Like Wirecast, vMix provides a range of tools for adding titles and graphics to your live video streams. This includes a variety of built-in title and lower-third temples, as well as scoreboard templates. vMix also includes a selection of “virtual sets” for use with chroma key/green screen.


VidBlasterX supports various custom video effects and graphics, including keying and chroma key via the Effects Bus. The app does include a “scoreboard” module allowing you to update a custom graphic in real-time with sports scores. The built-in titling tools is called the “Character Generator” module and allows you to overlay text (and images using the “Still Store”) using the Effects Bus.

Local recording

professional live video streaming softwareAll three of our selections—Wirecast, vMix, and VidBlasterX—support recording your program feed. They also support recording the isolated feeds from a given camera or other sources.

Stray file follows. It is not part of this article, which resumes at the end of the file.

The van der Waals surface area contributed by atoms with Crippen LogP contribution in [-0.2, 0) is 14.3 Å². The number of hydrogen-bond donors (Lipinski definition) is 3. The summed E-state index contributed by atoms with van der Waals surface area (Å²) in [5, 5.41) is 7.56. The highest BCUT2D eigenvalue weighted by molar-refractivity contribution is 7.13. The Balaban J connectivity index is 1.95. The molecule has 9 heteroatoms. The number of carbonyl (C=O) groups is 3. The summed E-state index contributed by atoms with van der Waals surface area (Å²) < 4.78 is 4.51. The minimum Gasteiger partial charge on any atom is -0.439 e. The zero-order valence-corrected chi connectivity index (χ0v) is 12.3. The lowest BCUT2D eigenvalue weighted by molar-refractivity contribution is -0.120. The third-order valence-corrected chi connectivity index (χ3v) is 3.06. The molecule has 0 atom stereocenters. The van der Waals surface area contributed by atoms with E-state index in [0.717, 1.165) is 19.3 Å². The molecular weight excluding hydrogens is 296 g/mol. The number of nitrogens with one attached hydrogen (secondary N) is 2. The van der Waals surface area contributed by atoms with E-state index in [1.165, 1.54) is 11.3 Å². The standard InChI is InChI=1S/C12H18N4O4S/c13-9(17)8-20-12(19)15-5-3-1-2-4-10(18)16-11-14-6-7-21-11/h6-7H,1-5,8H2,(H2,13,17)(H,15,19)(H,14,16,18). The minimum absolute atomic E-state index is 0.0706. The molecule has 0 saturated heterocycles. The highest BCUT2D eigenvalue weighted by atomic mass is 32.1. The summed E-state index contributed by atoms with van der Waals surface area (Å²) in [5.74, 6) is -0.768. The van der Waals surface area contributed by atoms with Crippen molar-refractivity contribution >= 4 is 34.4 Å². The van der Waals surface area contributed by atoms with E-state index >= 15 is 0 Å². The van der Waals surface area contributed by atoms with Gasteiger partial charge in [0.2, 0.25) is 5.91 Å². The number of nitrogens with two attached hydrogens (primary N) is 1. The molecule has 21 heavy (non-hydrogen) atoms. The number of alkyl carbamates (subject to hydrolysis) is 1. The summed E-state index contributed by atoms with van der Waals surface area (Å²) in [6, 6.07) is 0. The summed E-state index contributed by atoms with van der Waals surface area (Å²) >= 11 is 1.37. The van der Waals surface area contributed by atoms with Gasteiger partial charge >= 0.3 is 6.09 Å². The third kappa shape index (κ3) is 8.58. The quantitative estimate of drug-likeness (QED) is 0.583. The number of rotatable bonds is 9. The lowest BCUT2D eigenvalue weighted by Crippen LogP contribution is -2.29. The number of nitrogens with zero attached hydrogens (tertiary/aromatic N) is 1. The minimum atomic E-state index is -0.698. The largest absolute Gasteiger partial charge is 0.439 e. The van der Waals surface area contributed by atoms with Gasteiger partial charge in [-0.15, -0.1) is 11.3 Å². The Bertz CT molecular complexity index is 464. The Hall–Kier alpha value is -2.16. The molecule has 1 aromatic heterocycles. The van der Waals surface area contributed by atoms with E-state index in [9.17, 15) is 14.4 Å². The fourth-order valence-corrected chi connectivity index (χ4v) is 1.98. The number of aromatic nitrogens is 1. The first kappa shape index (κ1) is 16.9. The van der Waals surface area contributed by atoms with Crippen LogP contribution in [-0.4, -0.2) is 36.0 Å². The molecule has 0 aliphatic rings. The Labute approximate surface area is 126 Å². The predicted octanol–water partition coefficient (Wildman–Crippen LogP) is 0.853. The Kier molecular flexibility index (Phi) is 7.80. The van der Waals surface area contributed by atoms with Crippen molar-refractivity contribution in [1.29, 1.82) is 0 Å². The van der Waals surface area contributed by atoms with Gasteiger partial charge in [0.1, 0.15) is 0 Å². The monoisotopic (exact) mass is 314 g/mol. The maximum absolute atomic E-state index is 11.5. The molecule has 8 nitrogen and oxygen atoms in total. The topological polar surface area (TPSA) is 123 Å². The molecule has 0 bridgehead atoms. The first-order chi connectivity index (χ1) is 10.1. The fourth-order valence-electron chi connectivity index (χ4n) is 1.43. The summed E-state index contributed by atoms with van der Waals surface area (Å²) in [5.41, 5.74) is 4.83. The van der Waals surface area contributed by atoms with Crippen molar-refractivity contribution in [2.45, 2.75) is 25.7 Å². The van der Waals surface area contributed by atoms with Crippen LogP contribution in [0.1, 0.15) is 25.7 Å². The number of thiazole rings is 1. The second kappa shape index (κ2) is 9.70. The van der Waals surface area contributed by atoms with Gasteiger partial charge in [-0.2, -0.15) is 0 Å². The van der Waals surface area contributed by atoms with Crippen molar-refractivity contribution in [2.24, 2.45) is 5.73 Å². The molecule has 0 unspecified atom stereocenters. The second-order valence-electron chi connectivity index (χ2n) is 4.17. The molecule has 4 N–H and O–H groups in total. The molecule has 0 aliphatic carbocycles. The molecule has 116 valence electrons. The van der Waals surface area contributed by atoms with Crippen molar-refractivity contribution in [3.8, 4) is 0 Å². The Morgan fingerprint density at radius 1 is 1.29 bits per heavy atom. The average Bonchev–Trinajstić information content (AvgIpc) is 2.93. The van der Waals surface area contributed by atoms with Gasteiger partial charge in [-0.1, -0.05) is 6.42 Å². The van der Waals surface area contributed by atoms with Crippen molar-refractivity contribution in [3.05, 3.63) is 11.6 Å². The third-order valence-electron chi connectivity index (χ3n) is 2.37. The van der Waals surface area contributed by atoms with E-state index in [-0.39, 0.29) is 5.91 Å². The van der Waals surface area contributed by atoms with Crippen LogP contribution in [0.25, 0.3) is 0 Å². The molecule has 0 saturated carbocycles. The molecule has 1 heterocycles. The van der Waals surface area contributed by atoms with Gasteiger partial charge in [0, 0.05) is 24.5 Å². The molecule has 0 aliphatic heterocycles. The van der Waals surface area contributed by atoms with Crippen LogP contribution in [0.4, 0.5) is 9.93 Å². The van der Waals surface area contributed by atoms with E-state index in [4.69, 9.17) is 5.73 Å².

Studio-grade tools

For studio broadcasting, a variety of tools are necessary. One example is support for NDI—Network Device Interface. NDI allows multiple devices on the same internal network to send video files, graphics feeds, and other data to one-another rapidly and reliably. This system is often used to interconnect multiple workstations in a studio setting.

Another important studio-grade feature is the ability to support cameras using the professional SDI input format. This is more related to the capture devices you are using, however. All three of these applications support SDI hardware and NDI communications (inbound and outbound).


Next, let’s look at scalability. How large of productions can each of these applications handle? That answer, at least partially, depends on the hardware. If you’re running Wirecast, vMix, or VidBlasterX on a powerful machine with a Xeon processor, 32 GB of RAM, and a large SSD or two, you will be able to produce very largely, complex live streams indeed. With a machine like this, live streaming in 4K with multiple cameras and complex graphical animations is feasible.

Wirecast has no absolute limits on the number of sources you can add to the applications. The higher-end professional versions of vMix limit you to 1000 sources. This should be plenty for even the most complex broadcasts. VidBlaster X uses a different “module-based” approach. The high-end Broadcast version of the app supports up to 50 simultaneous modules, plenty for streaming with 10 cameras or more.